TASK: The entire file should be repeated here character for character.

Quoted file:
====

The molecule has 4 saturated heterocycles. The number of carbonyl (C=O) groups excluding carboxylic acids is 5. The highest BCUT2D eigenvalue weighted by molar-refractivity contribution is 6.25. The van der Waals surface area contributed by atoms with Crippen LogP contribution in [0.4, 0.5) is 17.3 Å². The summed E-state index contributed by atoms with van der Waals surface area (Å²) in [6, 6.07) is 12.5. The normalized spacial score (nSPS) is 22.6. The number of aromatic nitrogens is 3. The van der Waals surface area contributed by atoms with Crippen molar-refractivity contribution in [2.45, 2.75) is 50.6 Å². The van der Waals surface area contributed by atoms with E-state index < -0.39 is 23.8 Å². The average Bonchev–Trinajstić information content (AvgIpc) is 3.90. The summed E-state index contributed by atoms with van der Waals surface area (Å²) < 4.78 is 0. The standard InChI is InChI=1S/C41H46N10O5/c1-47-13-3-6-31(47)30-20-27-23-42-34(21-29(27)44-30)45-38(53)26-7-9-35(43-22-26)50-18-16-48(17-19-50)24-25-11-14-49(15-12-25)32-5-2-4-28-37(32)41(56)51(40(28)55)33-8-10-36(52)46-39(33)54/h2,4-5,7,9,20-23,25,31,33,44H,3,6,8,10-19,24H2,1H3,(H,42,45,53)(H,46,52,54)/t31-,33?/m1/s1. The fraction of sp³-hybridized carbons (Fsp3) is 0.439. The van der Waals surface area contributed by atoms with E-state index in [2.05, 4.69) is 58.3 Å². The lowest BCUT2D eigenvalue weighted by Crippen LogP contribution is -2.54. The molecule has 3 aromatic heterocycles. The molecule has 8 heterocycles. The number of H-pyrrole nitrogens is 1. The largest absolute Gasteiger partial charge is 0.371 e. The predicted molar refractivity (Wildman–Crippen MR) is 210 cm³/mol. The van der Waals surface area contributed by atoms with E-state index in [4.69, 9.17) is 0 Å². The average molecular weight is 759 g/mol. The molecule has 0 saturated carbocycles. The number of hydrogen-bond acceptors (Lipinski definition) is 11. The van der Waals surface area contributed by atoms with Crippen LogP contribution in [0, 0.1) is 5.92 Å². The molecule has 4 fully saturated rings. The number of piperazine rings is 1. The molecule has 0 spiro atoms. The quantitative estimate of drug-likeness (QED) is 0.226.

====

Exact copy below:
The molecule has 4 saturated heterocycles. The number of carbonyl (C=O) groups excluding carboxylic acids is 5. The highest BCUT2D eigenvalue weighted by molar-refractivity contribution is 6.25. The van der Waals surface area contributed by atoms with Crippen LogP contribution in [0.4, 0.5) is 17.3 Å². The summed E-state index contributed by atoms with van der Waals surface area (Å²) in [6, 6.07) is 12.5. The normalized spacial score (nSPS) is 22.6. The number of aromatic nitrogens is 3. The van der Waals surface area contributed by atoms with Crippen molar-refractivity contribution in [2.45, 2.75) is 50.6 Å². The van der Waals surface area contributed by atoms with E-state index < -0.39 is 23.8 Å². The average Bonchev–Trinajstić information content (AvgIpc) is 3.90. The summed E-state index contributed by atoms with van der Waals surface area (Å²) < 4.78 is 0. The standard InChI is InChI=1S/C41H46N10O5/c1-47-13-3-6-31(47)30-20-27-23-42-34(21-29(27)44-30)45-38(53)26-7-9-35(43-22-26)50-18-16-48(17-19-50)24-25-11-14-49(15-12-25)32-5-2-4-28-37(32)41(56)51(40(28)55)33-8-10-36(52)46-39(33)54/h2,4-5,7,9,20-23,25,31,33,44H,3,6,8,10-19,24H2,1H3,(H,42,45,53)(H,46,52,54)/t31-,33?/m1/s1. The fraction of sp³-hybridized carbons (Fsp3) is 0.439. The van der Waals surface area contributed by atoms with E-state index in [2.05, 4.69) is 58.3 Å². The lowest BCUT2D eigenvalue weighted by Crippen LogP contribution is -2.54. The molecule has 3 aromatic heterocycles. The molecule has 8 heterocycles. The number of H-pyrrole nitrogens is 1. The largest absolute Gasteiger partial charge is 0.371 e. The predicted molar refractivity (Wildman–Crippen MR) is 210 cm³/mol. The van der Waals surface area contributed by atoms with E-state index in [4.69, 9.17) is 0 Å². The average molecular weight is 759 g/mol. The molecule has 0 saturated carbocycles. The number of hydrogen-bond acceptors (Lipinski definition) is 11. The van der Waals surface area contributed by atoms with Crippen LogP contribution in [0, 0.1) is 5.92 Å². The molecule has 4 fully saturated rings. The number of piperazine rings is 1. The molecule has 0 spiro atoms. The quantitative estimate of drug-likeness (QED) is 0.226.